Situated on the Ring of Kerry in the small fishing village of Cromane is Jack’s Coastguard Restaurant. The former coastguard station dating back to 1866 now functions as a restaurant, but still remains an important part of the community. Its location is the only place in Kerry where you can view the McGillicuddy Reeks and the Brandon range of mountains at the same time. Jack’s Coastguard Restaurant specializes in seafood, but they can whip up a tasty Kerry rack of lamb or fillet of beef too. From Thursdays to Sundays, resident pianist JP Murphy accompanies diners with ambient music, creating a memorable dining experience. After a delicious meal, diners can also pop into the Station Bar for a traditional pint and an animated atmosphere.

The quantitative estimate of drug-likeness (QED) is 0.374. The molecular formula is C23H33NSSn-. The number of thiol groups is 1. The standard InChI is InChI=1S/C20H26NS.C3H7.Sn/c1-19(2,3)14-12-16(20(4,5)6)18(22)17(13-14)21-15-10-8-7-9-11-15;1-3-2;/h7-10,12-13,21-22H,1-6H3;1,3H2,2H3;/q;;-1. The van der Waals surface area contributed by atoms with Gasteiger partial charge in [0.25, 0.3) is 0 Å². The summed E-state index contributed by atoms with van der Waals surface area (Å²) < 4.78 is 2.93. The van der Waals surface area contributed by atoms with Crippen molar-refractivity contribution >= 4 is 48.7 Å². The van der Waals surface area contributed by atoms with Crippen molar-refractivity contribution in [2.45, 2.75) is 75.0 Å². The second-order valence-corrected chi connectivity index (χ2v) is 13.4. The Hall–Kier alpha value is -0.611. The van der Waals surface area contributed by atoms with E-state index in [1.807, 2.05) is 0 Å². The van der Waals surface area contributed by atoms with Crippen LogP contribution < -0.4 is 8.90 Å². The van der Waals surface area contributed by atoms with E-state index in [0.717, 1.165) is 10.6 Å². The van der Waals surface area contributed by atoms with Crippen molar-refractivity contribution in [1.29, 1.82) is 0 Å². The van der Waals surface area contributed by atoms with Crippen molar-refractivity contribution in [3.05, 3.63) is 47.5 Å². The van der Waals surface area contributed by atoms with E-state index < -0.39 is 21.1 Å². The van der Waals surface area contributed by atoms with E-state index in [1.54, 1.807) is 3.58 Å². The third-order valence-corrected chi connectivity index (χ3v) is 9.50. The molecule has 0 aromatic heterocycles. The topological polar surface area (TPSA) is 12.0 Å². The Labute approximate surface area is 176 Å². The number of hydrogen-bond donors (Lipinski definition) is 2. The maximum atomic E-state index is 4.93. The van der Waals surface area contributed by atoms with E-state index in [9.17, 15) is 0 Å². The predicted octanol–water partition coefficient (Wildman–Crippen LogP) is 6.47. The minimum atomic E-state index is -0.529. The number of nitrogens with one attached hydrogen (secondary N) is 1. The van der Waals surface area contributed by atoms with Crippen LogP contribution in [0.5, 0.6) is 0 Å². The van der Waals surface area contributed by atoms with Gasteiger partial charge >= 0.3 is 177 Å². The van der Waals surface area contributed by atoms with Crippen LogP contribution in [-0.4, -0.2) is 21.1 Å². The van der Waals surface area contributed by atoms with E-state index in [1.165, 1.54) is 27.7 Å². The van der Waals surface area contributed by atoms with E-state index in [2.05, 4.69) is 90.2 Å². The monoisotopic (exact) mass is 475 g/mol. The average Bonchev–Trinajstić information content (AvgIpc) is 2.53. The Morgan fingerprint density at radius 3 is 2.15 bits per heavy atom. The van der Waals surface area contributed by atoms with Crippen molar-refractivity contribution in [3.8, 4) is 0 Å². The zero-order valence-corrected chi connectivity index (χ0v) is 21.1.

QC’s Restaurant and Bar

Oysters at QC’s

An offshoot of the famous Quinlan’s seafood business, QC’s Seafood Restaurant and Bar in Cahersiveen has been serving locals and visitors quality seafood dishes since 2000. Owned and run by husband-and-wife team Kate Quinlan and Andrew Cooke, QC’s features ultra-fresh seafood as well as daily changing blackboard specials. Popular favorites include their Valentia crabmeat and Quinlan’s smoked salmon on QC’s brown bread, their sizzling ‘Dingle Prawns’ and the baby squid. In 2010, the enterprise expanded to include a townhouse, offering quirky boutique accommodation, and in 2012 QC’s was named the BIM Seafood Restaurant of the Year, as well as winning a number of other accolades ever since.

Bricín Restaurant